Webster's Dictionary defines fellowship as: 1. Companionship; friendly association. 2. sharing of a mutual experience, interests, activities. 3. a group of people having the same interests. Once a month, the "senior citizens" of our church gather to fellowship as "members" of the Joy Club. We have a pot-luck dinner, and then the men and women split up to play games. We have a lot of fun joking and teasing each other, and enjoying the friendly camaraderie. Occasionally, a "youngster" or two will "crash" the party, but not often enough. All who love the Lord are welcome.
Recently, a fellow church member commented that what occurs there is not really Christian fellowship, because we don't have a Bible study, and the focus of our conversation is not about spiritual things. However, I would suggest that should an unbeliever attend, he or she would feel welcomed, but uncomfortable. Our language, our jokes, and the subjects of our discussions would immediately tell them we are not like them. There is something different about genuine Christians, and to the world, it sticks out like a sore thumb. We are different.
I looked up the word, "fellowship" in the Bible and it appears seventeen times. Only two of them occur in the Old Testament, where they both are warning against false or pretended friendship (Lev. 6:2; Ps. 94:20). There are three similar verses in the New Testament (1 Cor. 10:20; 2 Cor. 6:14; Eph. 5:11). But the majority of verses, twelve, have to do with a mutual bond between the brethren based upon that which we have in common: Jesus Christ. The Greek word, koinonia, has to do with activities that occur due to the group being like-minded. In Acts 2:42, fellowship is listed as one of the natural results of the Holy Spirit uniting people, along with learning the teachings of the Apostles, breaking of bread, and prayer. Notice it is listed separately from the others; they are not the same thing as fellowship.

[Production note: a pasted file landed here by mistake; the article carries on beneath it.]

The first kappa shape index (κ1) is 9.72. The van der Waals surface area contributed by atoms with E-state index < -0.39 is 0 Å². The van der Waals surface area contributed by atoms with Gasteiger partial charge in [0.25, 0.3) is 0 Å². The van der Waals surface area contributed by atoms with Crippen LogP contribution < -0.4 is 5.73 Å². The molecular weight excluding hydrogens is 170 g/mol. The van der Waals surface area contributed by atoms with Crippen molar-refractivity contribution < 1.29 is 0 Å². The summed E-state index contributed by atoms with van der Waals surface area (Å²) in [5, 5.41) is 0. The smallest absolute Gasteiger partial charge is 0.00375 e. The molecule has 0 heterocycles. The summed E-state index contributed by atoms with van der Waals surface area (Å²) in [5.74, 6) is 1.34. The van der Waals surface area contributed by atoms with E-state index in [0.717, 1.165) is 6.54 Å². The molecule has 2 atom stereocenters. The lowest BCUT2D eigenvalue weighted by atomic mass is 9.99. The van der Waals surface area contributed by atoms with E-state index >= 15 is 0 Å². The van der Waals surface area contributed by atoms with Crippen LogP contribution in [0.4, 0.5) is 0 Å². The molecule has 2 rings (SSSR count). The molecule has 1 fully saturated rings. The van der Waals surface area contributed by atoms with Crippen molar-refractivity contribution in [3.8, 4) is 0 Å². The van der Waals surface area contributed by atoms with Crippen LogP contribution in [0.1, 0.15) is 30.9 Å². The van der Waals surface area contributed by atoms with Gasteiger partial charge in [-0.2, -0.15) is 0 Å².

The Apostle John declares that he was a witness for Jesus Christ so that others might believe and share fellowship with the brethren, who in turn, would have fellowship with the Father and His Son (1 Jn. 1:3). There is something, an unexplainable need, that makes a man want to share his discoveries with others. In 2 Kings 7:3-10, four lepers found out the Syrians had abandoned their camp, and they shared their good fortune with the besieged city. In Mark 1:40-45, a leper cleansed by Jesus could not keep his healing quiet, but he just had to tell others.
To me, Christian fellowship has to do with an unexplainable connection we have with others who are of like mind. Since becoming a believer in Christ, I have met thousands of Christians at yard sales, stores, restaurants, etc., with whom I had an immediate bond. There is a joy that wells up inside me at finding a new brother or sister in Christ. It is the same joy that I have when I see "members" of our Joy Club; even before a word is spoken, I feel love for them in my heart. That is why I believe it is the epitome of Christian fellowship. So, "Y'all come, ya hear!"